Marty Friedman

Marty Friedman

After reaching legendary status as a guitarist racking up over 13 million albums sold with Megadeth, Cacophony and solo with a dozen albums, Marty Friedman stunned the heavy metal community by leaving his home country of the USA to make his musical contribution to the growing J-pop scene in Tokyo. He soon went on to appear in chart-topping songs with count- less artists in Japan, and to play Tokyo Dome and Budokan several times. Again doing the unexpected, he has also written two bestselling books in Japanese, acted in major motion pictures, done TV commercial campaigns for Coca- Cola and Sumitomo Bank, as well as over 600 television shows, hosting and guesting on every possible kind of program from comedy, political, cooking, music, education and everything in between. Marty Friedman’s latest album “Tokyo Jukebox 3” came out in 2020.

Welcoming Foreigners and Promoting Respectful Exploration

Tokyo has been hard at work on the mammoth task of preparing for the Tokyo Olympics and creating ways to make life easier for the throngs of foreigners who will visit, including English translations. Japan is known for its exotic charm, partly because most visitors can’t read the signs, newspapers or menus. This creates a disconcerting, yet incredibly exhilarating feeling that you are on another planet.

Tuesday, 09 July 2019 19:43

Ambassador of Japan Heritage

Ambassador of Japan Heritage

When I first started to become feverishly interested in Japan, I never dreamed I would eventually play at the legendary Budokan. Well, that’s not entirely true. It was within the realm of possibility. I was a rock musician, and so if I reached my musical goals I could wind up at the Budokan, somehow. When I eventually played there, I felt like all the struggles of being a musician had paid off big time.

Thursday, 26 January 2017 21:47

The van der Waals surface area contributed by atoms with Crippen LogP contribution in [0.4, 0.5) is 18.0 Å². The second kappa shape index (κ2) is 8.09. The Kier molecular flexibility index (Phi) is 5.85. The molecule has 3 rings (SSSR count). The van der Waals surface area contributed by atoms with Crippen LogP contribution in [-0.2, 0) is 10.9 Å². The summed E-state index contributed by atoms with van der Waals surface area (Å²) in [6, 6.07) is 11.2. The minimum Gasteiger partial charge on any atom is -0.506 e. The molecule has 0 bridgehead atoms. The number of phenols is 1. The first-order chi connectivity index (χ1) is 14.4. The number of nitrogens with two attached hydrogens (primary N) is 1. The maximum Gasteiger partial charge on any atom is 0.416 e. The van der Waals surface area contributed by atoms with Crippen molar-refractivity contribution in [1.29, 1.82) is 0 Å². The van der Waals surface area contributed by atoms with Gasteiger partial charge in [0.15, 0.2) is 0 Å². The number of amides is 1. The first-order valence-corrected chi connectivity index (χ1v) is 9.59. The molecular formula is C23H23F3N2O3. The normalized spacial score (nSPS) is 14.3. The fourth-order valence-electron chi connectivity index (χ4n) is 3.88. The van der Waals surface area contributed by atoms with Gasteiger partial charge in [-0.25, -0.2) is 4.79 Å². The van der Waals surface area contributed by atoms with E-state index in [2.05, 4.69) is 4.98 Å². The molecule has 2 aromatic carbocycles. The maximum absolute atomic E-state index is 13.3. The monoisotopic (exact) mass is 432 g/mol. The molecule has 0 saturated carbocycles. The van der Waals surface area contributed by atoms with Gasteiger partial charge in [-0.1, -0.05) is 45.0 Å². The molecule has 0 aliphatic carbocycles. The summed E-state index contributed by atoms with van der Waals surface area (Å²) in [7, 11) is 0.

Kohaku

Big in Japan

Kōhaku

The Coolest Music Competition in the World

"Kōhaku will blow your mind."

FOR those of you who don’t know Kōhaku, I’d like to introduce you to one of the coolest institutions of music not only in Japan but in the world. The closest comparison might be the Eurovision Song Contest, but that would be doing Kōhaku a disservice. Kōhaku is an annual New Year’s music “competition” between male and female artists. There’s no prize and the competition part is really just in good fun to give the viewers a rooting interest. The 66th annual Kōhaku was broadcast live from NHK Hall in Tokyo. What’s so cool about it? Well, it’s one act after another in rapid succession with little talk in between and no long-winded thank you speeches. Each artist’s set is unique and even more extravagant than the previous one, which seems inconceivable for over 50 acts on a live TV broadcast. Only with Japan’s superhuman work ethic, unwavering discipline and accurate-to-the-second planning could such a mammoth of a show be pulled off year after year.

Tuesday, 26 May 2015 01:28

Kōhaku

Big in Japan

Kōhaku

The Coolest Music Competition in the World

Kōhaku will blow your mind.

FOR those of you who don’t know Kōhaku, I’d like to introduce you to one of the coolest institutions of music not only in Japan but in the world. The closest comparison might be the Eurovision Song Contest, but that would be doing Kōhaku a disservice. Kōhaku is an annual New Year’s music “competition” between male and female artists. There’s no prize and the competition part is really just in good fun to give the viewers a rooting interest. The 66th annual Kōhaku was broadcast live from NHK Hall in Tokyo. What’s so cool about it? Well, it’s one act after another in rapid succession with little talk in between and no long-winded thank you speeches. Each artist’s set is unique and even more extravagant than the previous one, which seems inconceivable for over 50 acts on a live TV broadcast. Only with Japan’s superhuman work ethic, unwavering discipline and accurate-to-the-second planning could such a mammoth of a show be pulled off year after year.

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